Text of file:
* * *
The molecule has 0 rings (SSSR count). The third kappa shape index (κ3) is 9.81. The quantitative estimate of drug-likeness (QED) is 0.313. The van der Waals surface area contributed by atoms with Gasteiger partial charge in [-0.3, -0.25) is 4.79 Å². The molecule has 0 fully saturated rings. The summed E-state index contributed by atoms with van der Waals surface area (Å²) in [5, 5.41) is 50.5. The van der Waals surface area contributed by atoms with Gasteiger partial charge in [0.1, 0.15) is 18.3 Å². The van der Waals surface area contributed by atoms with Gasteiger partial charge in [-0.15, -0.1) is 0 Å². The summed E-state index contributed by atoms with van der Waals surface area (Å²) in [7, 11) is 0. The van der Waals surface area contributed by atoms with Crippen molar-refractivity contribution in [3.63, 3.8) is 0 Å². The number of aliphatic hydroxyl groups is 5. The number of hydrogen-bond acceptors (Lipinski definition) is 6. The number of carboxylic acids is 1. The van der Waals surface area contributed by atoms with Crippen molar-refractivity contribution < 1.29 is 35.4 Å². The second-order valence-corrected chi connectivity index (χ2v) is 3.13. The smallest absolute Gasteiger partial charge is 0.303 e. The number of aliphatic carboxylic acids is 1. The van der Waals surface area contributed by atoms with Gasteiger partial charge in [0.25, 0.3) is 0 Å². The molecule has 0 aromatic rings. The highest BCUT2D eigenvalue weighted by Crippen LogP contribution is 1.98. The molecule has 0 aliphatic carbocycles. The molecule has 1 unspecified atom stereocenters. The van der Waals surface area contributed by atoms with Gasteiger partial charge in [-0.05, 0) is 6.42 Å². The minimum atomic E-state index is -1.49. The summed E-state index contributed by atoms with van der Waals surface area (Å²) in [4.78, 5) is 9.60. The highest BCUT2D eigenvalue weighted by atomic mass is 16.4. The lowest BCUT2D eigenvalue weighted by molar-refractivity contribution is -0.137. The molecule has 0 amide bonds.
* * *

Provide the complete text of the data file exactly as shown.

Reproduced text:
The molecule has 0 rings (SSSR count). The third kappa shape index (κ3) is 9.81. The quantitative estimate of drug-likeness (QED) is 0.313. The van der Waals surface area contributed by atoms with Gasteiger partial charge in [-0.3, -0.25) is 4.79 Å². The molecule has 0 fully saturated rings. The summed E-state index contributed by atoms with van der Waals surface area (Å²) in [5, 5.41) is 50.5. The van der Waals surface area contributed by atoms with Gasteiger partial charge in [0.1, 0.15) is 18.3 Å². The van der Waals surface area contributed by atoms with Gasteiger partial charge in [-0.15, -0.1) is 0 Å². The summed E-state index contributed by atoms with van der Waals surface area (Å²) in [7, 11) is 0. The van der Waals surface area contributed by atoms with Crippen molar-refractivity contribution in [3.63, 3.8) is 0 Å². The number of aliphatic hydroxyl groups is 5. The number of hydrogen-bond acceptors (Lipinski definition) is 6. The number of carboxylic acids is 1. The van der Waals surface area contributed by atoms with Crippen molar-refractivity contribution < 1.29 is 35.4 Å². The second-order valence-corrected chi connectivity index (χ2v) is 3.13. The smallest absolute Gasteiger partial charge is 0.303 e. The number of aliphatic carboxylic acids is 1. The van der Waals surface area contributed by atoms with Gasteiger partial charge in [0.25, 0.3) is 0 Å². The molecule has 0 aromatic rings. The highest BCUT2D eigenvalue weighted by Crippen LogP contribution is 1.98. The molecule has 0 aliphatic carbocycles. The molecule has 1 unspecified atom stereocenters. The van der Waals surface area contributed by atoms with Gasteiger partial charge in [-0.05, 0) is 6.42 Å². The minimum atomic E-state index is -1.49. The summed E-state index contributed by atoms with van der Waals surface area (Å²) in [4.78, 5) is 9.60. The highest BCUT2D eigenvalue weighted by atomic mass is 16.4. The lowest BCUT2D eigenvalue weighted by molar-refractivity contribution is -0.137. The molecule has 0 amide bonds.